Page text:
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Transgender child, 6, wins civil rights case to use the girls restroom at school in Colorado

A six-year-old transgender girl has won the right to use the girls restroom at her school in Colorado.
The decision was made by the Colorado Civil Rights Division on Sunday that the Fountain-Fort Carson School District created an unnecessarily hostile situation for Coy Mathis by not allowing her to use the female bathroom.
Transgender advocates are hailing the decision as a major step forward for transgender rights.
By not allowing Coy to use the girls’ restroom, the Eagleside Elementary School in Fountain ‘creates an environment rife with harassment,’ Steven Chavez, the division director, wrote in the decision.

The Denver Post reported that the New York-based Transgender Legal Defense and Education Fund will be holding a news conference Monday to explain the decision affecting Coy Mathis.
Coy Mathis, who was born male but has identified as female since the age of four, was barred from using the girls’ restroom at Eagleside Elementary School in Fountain, Colorado in December

Mathis’ parents, Kathryn and Jeremy Mathis, filed a complaint through the Transgender Legal Defense and Education Fund in February.
Prior to the complaint, the first-grader, who dresses as a girl and is recognized as female on her passport and state-issued ID, had experienced no issue using the girls bathrooms.

‘She would use the girls restrooms, she would be called a girl, she would go in the girls lines,’ Mrs Mathis told Katie Couric in an episode of Katie dedicated to the issue.
But a year after making the transition at school, the Fountain-Fort Carson School District informed Coy’s parents that she would be barred from using the girl’s restrooms after the winter break.
Explaining the chain of events, Mr Mathis said: ‘We got a call one evening, it was the principal and he said he wanted to set up a meeting with us to discuss options for Coy’s future use of the restroom.


‘It came out that Coy was no longer going to be able to use the girl’s restroom and they were going to require her to be using the boy’s room or the staff bathroom or the bathroom for the sick children.
‘We didn’t know why… we had no idea where this was coming from.’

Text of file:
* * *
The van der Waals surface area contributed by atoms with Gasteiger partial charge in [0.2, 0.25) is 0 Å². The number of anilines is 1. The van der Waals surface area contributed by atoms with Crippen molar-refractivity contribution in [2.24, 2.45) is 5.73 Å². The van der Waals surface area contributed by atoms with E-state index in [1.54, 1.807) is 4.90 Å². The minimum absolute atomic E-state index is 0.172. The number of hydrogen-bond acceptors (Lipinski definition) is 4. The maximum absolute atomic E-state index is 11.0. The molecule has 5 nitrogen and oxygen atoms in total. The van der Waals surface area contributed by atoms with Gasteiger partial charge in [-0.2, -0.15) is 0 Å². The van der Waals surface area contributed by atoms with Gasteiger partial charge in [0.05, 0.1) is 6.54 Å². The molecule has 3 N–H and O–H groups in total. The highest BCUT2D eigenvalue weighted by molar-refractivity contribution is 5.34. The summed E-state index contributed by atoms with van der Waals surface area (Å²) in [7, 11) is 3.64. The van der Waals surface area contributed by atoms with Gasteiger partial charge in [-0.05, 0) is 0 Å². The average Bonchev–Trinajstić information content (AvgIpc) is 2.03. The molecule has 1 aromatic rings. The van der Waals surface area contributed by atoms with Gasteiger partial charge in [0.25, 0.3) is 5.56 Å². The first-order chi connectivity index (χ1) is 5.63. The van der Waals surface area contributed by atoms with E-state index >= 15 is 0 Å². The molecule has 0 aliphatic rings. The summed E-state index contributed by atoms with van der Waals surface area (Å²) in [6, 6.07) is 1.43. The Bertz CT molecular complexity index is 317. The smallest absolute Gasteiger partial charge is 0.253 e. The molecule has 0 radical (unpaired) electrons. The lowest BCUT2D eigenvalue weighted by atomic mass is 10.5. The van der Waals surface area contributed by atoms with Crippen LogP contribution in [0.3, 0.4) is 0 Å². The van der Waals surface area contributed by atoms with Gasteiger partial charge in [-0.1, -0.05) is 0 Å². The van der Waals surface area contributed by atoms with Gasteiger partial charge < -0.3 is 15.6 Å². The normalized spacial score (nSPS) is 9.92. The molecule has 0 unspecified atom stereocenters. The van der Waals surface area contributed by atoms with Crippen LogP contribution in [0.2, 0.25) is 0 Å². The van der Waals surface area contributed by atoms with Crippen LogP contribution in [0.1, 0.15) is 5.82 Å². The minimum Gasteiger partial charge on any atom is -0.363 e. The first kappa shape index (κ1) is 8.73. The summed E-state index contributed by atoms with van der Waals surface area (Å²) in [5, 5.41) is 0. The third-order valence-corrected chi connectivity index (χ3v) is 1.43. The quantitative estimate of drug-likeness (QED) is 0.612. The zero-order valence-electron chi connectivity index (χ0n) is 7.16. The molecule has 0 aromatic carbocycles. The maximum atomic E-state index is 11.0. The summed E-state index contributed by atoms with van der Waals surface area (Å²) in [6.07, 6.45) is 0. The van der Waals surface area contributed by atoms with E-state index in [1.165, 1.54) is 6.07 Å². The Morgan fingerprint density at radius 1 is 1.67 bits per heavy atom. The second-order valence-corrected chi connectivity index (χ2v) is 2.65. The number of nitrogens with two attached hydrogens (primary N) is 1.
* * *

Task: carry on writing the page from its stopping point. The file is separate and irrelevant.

After receiving the news, the couple, who have five children under eight, took all of their children out of Eagleside Elementary School and filed a complaint with the state’s civil rights division.
But W Kelly Dude, the lawyer for Fountain-Fort Carson School District 8, told CNN that the school ‘took into account not only Coy but other students in the building, their parents, and the future impact a boy with male genitals using a girls’ bathroom would have as Coy grew older…

‘I’m certain you can appreciate that as Coy grows older and his male genitals develop along with the rest of his body, at least some parents and students are likely to become uncomfortable with his continued use of the girls’ restroom,’ he added.
The Mathis’ case was the first to challenge restrictions on a transgender person’s bathroom use under Colorado’s anti-discrimination laws.
Mrs Mathis said that Coy was just 18-months-old when she started being drawn towards ‘everything girl’.

Some of her favorite items included a fairy flower dress with a matching tutu and a Dora the Explorer bathing suit.
‘It was starting to be obvious to us that Coy was really uncomfortable being a boy,’ Mrs Mathis recalled.
‘He wanted to know when we were going to take him to the doctor so that they would give him girl parts so that his body would be a girl.’
It reached breaking-point when Coy refused to leave the house because she didn’t want to change into boys’ clothes.

A psychologist confirmed that Coy was transgender and when she was four years old her parents let her ‘be who she was’ and she made the transition from boy to girl.
‘This ruling sends a loud and clear message that transgender students may not be targeted for discrimination and that they must be treated equally in school,’ said the Fund’s executive director Michael Silverman. ‘It is a victory for Coy and a triumph for fairness.’
Coy was being home-school pending the legal decision.
‘Schools should not discriminate against their students, and we are thrilled that Coy can return to school and put this behind her,’ Kathryn Mathis, Coy’s mother, said in a statement. ‘All we ever wanted was for Coy’s school to treat her the same as other little girls. We are extremely happy that she now will be treated equally.’


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